Thanks to the Coronavirus pandemic, many of us are following advice from the government to protect ourselves. Whilst social distancing and good hand hygiene are the most crucial ways to do this, face masks or coverings can be a useful additional measure.

Quite recently it has been made mandatory to wear a face covering on public transport, in hospitals, shops and other indoor settings in both England and Scotland and other enclosed spaces where social distancing may not be possible. There are however some exceptions to this, young children, those with a disability or a respiratory condition or anyone travelling with a person who relies on the ability to lip read in order to communicate.

There are many differing opinions among experts about how effective face masks are for the general public, research is continually developing but the government's advice is similar to measures put into place around the world.

Scientists agree that you should not be buying medical grade masks such as N95 respirators because they are not suitable for everyday use and can take away crucial supplies from frontline staff who require them to carry out their working day.

If you need to wear a face mask or covering it is extremely important to make sure that it fits well or you could increase your risk of infection.

What’s The Evidence?

It has been stated that under some circumstances, homemade cloth face coverings can help to decrease the risk of transmission.

When we talk, sneeze or cough we exhale both larger droplets and smaller aerosol particles and the purpose of a face covering is to catch or block them to prevent them from spreading. This is critical evidence because there is evidence that these particles can survive for hours or even days. Face masks and coverings are not designed to protect the wearer but to prevent against the transmission of the virus to others if the wearer is asymptomatic.

Evidence is not as clear as it is for hand washing and social distancing, therefore masks should be used in addition to these practices and not instead of.

Types Of Masks

Different types of masks provided different levels of protection. Surgical grade N95 respirators offer the highest level of protection, next to regular surgical grade masks but should only be used by those in the healthcare industries. These types of masks can be expensive, are in relatively short supply, greatly contribute to landfill and can be very uncomfortable to wear especially for long periods of time.

As we stated earlier evidence is less clear for cloth face coverings and this is similar for paper style face masks. However using one of these types can still reduce the transmission of Covid-19 particles, particularly if the covering is tightly fitted around the face, but it has been suggested that even a looser fitting scarf or bandanna type is better than nothing.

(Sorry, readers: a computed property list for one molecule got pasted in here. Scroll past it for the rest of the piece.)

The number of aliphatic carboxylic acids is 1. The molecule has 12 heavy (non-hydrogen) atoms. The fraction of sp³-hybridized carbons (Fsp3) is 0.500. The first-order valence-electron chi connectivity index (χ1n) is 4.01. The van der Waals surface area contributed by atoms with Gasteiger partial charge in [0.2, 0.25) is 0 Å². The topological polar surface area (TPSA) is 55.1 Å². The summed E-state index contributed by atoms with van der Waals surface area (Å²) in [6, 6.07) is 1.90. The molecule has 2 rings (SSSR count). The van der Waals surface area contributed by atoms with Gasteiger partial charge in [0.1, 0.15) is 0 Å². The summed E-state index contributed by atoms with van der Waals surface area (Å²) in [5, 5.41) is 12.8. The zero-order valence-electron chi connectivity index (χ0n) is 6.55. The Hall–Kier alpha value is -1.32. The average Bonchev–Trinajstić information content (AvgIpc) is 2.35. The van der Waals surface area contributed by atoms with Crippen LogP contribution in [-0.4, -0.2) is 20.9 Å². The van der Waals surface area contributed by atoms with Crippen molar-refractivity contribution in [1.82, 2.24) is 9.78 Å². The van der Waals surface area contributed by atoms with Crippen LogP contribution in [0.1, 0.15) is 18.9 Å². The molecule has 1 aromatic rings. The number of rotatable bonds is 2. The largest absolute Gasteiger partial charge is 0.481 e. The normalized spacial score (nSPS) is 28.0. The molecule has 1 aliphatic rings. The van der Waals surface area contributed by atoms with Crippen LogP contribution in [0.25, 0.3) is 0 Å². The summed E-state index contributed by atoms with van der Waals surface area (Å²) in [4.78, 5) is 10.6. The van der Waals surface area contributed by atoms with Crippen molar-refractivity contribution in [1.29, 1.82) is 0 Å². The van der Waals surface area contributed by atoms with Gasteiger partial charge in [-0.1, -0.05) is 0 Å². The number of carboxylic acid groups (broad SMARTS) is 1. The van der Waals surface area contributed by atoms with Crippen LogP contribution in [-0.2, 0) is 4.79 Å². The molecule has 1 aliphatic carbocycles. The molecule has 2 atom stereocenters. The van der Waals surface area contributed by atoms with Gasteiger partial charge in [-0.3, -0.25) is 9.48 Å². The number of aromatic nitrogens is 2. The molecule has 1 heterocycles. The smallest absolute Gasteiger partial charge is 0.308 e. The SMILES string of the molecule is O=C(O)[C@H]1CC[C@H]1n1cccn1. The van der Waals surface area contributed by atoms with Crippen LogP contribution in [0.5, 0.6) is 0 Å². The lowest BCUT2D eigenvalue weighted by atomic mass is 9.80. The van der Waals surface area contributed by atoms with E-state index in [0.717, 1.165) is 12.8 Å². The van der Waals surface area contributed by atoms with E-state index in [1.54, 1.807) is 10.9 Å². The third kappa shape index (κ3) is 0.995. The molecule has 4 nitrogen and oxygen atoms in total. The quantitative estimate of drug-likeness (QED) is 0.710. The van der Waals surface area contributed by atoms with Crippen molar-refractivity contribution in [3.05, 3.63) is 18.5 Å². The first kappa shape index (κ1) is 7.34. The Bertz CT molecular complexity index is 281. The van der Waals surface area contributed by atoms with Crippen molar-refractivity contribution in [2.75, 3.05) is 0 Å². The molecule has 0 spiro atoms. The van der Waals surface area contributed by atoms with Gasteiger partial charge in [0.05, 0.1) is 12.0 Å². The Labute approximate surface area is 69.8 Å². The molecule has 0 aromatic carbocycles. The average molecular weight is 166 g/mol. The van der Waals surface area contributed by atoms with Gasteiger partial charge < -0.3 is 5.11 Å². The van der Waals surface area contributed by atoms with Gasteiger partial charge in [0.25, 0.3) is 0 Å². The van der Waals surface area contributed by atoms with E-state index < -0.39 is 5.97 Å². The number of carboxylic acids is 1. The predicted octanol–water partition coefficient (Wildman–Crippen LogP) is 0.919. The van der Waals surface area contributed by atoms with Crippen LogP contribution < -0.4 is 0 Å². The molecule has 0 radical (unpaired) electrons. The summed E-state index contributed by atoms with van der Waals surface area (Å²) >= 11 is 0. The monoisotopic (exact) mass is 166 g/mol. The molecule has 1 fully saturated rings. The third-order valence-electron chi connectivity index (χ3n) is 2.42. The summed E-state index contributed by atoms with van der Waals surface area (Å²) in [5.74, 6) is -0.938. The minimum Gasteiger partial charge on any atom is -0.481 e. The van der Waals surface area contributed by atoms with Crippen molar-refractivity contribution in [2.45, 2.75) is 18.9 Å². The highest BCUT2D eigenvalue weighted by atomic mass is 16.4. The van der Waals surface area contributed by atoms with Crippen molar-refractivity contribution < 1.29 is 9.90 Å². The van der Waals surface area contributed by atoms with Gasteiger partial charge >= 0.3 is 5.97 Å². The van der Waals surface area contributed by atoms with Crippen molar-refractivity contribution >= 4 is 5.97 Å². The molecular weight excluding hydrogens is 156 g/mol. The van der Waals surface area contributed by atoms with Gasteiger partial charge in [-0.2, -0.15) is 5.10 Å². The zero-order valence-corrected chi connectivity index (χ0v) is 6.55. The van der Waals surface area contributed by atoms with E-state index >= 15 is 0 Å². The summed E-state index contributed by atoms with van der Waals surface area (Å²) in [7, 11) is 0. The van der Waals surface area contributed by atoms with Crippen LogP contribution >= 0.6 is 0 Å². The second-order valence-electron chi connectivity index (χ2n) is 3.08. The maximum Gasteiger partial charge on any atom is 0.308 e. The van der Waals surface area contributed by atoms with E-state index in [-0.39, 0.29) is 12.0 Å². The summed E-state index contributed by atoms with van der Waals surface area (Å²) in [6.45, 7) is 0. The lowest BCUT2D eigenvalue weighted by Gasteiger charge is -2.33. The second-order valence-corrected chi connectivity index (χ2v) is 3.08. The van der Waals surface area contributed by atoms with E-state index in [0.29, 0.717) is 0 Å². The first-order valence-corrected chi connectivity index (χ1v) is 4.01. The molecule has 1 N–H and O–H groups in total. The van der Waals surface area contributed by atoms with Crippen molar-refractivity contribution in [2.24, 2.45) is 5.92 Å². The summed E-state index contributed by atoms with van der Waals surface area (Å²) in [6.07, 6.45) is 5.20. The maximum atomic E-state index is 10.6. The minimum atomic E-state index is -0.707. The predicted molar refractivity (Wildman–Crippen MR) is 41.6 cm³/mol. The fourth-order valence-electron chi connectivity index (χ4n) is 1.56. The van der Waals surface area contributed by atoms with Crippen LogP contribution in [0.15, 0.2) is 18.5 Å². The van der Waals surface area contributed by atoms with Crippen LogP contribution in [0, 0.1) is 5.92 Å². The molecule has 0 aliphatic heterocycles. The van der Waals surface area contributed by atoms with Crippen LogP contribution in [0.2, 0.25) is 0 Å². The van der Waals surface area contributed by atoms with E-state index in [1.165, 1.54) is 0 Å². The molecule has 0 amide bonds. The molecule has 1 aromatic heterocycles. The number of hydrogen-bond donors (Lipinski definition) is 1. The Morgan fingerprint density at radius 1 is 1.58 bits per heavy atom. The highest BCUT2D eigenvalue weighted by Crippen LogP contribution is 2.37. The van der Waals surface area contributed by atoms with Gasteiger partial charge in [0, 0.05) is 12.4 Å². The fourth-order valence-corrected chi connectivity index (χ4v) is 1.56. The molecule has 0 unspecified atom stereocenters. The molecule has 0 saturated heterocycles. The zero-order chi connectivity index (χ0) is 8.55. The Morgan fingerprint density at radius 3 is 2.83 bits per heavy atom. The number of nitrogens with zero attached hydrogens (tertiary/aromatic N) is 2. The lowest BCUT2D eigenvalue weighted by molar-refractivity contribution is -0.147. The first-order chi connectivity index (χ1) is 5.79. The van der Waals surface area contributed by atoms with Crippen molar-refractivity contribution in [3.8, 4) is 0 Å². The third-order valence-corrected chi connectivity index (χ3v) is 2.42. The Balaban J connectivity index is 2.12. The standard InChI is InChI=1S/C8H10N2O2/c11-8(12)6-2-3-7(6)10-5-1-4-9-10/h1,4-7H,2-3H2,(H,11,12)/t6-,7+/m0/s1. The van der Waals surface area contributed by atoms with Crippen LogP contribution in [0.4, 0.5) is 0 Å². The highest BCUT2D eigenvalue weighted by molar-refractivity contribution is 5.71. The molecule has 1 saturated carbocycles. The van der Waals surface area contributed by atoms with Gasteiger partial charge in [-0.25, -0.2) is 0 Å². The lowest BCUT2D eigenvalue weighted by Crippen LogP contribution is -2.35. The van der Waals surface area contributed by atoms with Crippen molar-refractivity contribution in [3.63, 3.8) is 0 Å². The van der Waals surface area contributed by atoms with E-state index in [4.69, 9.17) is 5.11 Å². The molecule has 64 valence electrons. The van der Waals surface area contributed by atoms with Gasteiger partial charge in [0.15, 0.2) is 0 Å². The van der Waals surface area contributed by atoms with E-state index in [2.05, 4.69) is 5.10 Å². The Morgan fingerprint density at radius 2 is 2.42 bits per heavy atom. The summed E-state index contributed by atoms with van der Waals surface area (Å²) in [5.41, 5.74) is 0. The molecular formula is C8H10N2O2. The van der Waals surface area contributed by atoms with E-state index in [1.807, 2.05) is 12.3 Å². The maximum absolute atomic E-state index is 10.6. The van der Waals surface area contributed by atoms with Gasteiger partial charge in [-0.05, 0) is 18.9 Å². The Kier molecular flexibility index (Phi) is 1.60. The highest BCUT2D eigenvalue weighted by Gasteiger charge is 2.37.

We supply 3 ply, non surgical, non woven disposable face masks that offer a high filtration rate. They allow you to breathe freely and with elastic ear loops, they are comfortable to wear.

Reusable cloth masks are becoming more readily available in shops and to purchase online.  If you have some basic skills it can be easy to make your own.  When choosing a cloth mask, it’s worth looking for one with multiple layers and one that is produced using heavy weight cotton.  These types can be washed effectively after every use and will lower the impact on the environment by decreasing contributions to landfill.

How To Safely Put On And Take Off A Mask

Always wash your hands well with soap and water before putting on a mask.  The mask should cover your nose and mouth and there should not be any gaps between the mask and your face.  You should avoid touching the mask whilst you are wearing it but if you do, immediately wash your hands.  You should replace the mask when it is damp.  When taking off a mask you should use the elastics to do so, avoid touching the front and you should safely dispose of the single use mask into a closed bin or, if the mask is reusable, place it straight into the washing machine.  

Watch Out For Fakes!

If it seems too good to be true, then it probably is.  Some sellers may be hiking prices because they know people will buy them anyway but others have been producing fake medical grade masks.  

There are some ways to tell if a surgical mask is a fake:

  • The Visual Test - if you cut a mask open there should be three visible layers, if not then it is a fake 3ply mask.
  • Non Flammable - The middle layer of a surgical mask is not made from paper, it is  a melt-blown fabric.  If you were to set it alight it should not burn with a flame, like paper but should melt instead.  If your mask catches fire then it is not a 3-ply mask.
  • Water Resistance - The outer layer of a disposable mask should be waterproof. 
  • Breath Test - Wearing a mask should prevent you from being able to blow out a candle.  If you can still do it whilst wearing a mask, then it is likely not to be a 3-ply mask.

Before you place an order for face masks it will be valuable to do some research. Make sure your mask fits properly and continue adhering to the government's guidance on social distancing and hand washing procedures to protect both yourself and others around you. We hope you have found this article useful, from all of us at Advanced Disposables, stay safe.


Post By Kelly Trethewey

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